A disgraced ex-Australian rules football player (Oliver Ackland) returns to home to redeem himself.

Australian footy-themed melodrama fumbles, kicks few goals.

Thirty three years after he played the belligerent Aussie Rules football coach in The Club, Bruce Beresford’s film adapted from David Williamson’s play, Jack Thompson is back, bellowing and exhorting as the coach in Blinder.

an uninspiring, B-grade effort

Now, no disrespect is intended in stating that this film’s director, Richard Gray, is no Beresford. Before The Club, Beresford already had an impressive bank of credits including Breaker Morant, Don’s Party, The Getting of Wisdom and the Barry McKenzie capers. This melodrama is Gray’s third film following the box office dud Summer Coda and US supernatural thriller Mine Games, which is in post-production.

Nor could the screenplay originally written by businessman Scott Didier 14 years ago, then reworked by Didier, the director and Michele Gray, conceivably have ever come from the pen of Williamson.

But judged purely on its own merits, Blinder is an uninspiring, B-grade effort, a plodding tale of healing old wounds, unresolved guilt and lost innocence. It’s set largely in and around an Aussie Rules football team, the Tigers, in the Victorian coastal town of Torquay; extensive scenes of the Tigers’ matches may seem interminable for non-devotees of the sport. The effusive commentary by former AFL great Sam Kekovich (one of the film’s executive producers) sounds authentic.

The narrative jumps back and forth from 2002 to 2013 and unfolds mostly in flashbacks. The flash point is an after-match celebration in 2003 involving sex, drugs and a 15-year-old girl, a scandalous event that’s splashed on the front page of the local newspaper and scars the lives of some participants.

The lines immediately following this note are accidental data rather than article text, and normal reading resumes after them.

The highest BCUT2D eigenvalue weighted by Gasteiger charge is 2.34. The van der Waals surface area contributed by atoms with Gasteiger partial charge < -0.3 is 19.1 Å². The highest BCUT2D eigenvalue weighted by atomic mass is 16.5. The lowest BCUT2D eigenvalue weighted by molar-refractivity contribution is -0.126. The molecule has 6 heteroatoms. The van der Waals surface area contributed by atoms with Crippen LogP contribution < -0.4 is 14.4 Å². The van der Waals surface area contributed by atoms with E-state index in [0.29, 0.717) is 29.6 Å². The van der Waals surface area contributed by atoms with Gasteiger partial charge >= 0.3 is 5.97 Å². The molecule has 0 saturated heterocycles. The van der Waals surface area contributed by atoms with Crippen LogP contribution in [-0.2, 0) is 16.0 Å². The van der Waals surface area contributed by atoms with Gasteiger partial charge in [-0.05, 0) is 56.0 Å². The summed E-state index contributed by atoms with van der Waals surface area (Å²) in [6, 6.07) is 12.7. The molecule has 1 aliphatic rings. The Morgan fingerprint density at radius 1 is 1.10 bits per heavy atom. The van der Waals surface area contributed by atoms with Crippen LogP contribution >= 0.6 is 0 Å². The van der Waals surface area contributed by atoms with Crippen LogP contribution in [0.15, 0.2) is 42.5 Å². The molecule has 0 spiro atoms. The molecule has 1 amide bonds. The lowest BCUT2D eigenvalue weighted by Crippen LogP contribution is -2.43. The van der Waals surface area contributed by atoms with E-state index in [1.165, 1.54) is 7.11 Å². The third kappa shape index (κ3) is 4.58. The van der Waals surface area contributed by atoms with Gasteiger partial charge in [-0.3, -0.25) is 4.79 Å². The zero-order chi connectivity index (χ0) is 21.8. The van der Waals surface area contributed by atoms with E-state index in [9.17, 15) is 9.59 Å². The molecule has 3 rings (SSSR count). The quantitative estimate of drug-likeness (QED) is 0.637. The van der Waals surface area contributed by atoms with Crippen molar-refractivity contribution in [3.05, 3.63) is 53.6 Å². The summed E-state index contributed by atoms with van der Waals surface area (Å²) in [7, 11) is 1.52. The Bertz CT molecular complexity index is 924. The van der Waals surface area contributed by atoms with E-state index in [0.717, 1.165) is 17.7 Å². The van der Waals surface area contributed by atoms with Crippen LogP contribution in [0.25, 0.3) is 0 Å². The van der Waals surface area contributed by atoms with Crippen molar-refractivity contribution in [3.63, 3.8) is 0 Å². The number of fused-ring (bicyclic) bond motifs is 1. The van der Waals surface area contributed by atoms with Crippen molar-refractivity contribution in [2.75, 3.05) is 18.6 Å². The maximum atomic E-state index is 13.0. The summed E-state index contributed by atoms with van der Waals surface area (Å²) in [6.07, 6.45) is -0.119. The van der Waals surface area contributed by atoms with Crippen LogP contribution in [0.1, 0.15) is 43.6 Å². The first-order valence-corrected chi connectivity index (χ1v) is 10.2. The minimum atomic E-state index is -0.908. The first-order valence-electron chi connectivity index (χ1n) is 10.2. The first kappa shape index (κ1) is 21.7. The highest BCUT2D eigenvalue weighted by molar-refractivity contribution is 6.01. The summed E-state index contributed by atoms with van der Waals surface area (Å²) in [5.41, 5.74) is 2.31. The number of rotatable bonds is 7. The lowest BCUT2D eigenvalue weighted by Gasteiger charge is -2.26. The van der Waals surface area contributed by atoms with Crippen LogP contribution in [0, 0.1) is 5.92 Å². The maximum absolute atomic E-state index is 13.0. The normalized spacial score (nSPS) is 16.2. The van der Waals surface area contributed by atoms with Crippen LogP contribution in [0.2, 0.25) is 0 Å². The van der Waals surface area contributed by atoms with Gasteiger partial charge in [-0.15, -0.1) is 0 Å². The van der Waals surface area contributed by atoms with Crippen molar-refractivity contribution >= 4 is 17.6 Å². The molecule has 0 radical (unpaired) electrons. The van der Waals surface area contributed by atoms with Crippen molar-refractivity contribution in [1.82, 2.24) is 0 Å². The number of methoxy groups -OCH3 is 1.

The chief protagonist is Tommy Dunn (Oliver Ackland), who is a line coach for a college football team in Boston when the film opens. He fled to the US after the scandal and has lost touch with his mates. He decides to go back after hearing grim news about his former coach Charlie 'Chang’ Hyde (Thompson).

Flashbacks recount the lead-up to the night of debauchery, revolving around Tommy’s relationships with his girlfriend Rosie (Anna Hutchinson), her 15-year-old sister Sammy (Rose McIver), the girl caught up in the scandal, and his teammates 'Morts’ (Josh Helman) and Franky (Angus Sampson).

Tommy is overlooked for the 2002 grand final but gets his chance in the 2003 playoff. There is minimal tension, unless games of country-league football get your juices flowing, and the confrontations, recriminations and eventual reconciliation sparked by the scandal lack passion and heat.

Given the laboured narrative (do we really need to watch Tommy running over sand hills or sparring in a boxing ring?) and banal dialogue, it would be unfair to pour scorn on the actors, who do their best with the material. One of the drawbacks of the long timespan is that Ackland’s Tommy doesn’t age a bit. At least Morts and Franky grow beards in an attempt to mark the passage of time.

That old pro Thompson is forced to utter a lot of clichés, jargon and homilies in what are meant to be motivational addresses. Non-footy fans should realise that an imprecation to 'attack the guts' doesn’t mean hurting your opponent but directing play down the middle of the ground.

At one point Chang is seen having an affair with Tommy’s mum (an under-used Zoe Carides), much to the boy’s discomfort. Curiously Gray drops that storyline and thus misses the opportunity to exploit a potentially intriguing situation.

Hutchinson and McIver are okay within the limitations of the script; neither character is well developed over the course of the film and both are reactive. Sampson brings a welcome energy and humour to the brash, extrovert Franky.

The soundtrack is laced with lively pop songs but the sugary, swirling score composed by Alies Sluiter merely reinforces the unsubtle, overly melodramatic tone.

The film is the first release from The Backlot Studios, a distribution company founded by former Paramount and Roadshow executives Tony Ianiro and Mark D’angelo. I wish them luck.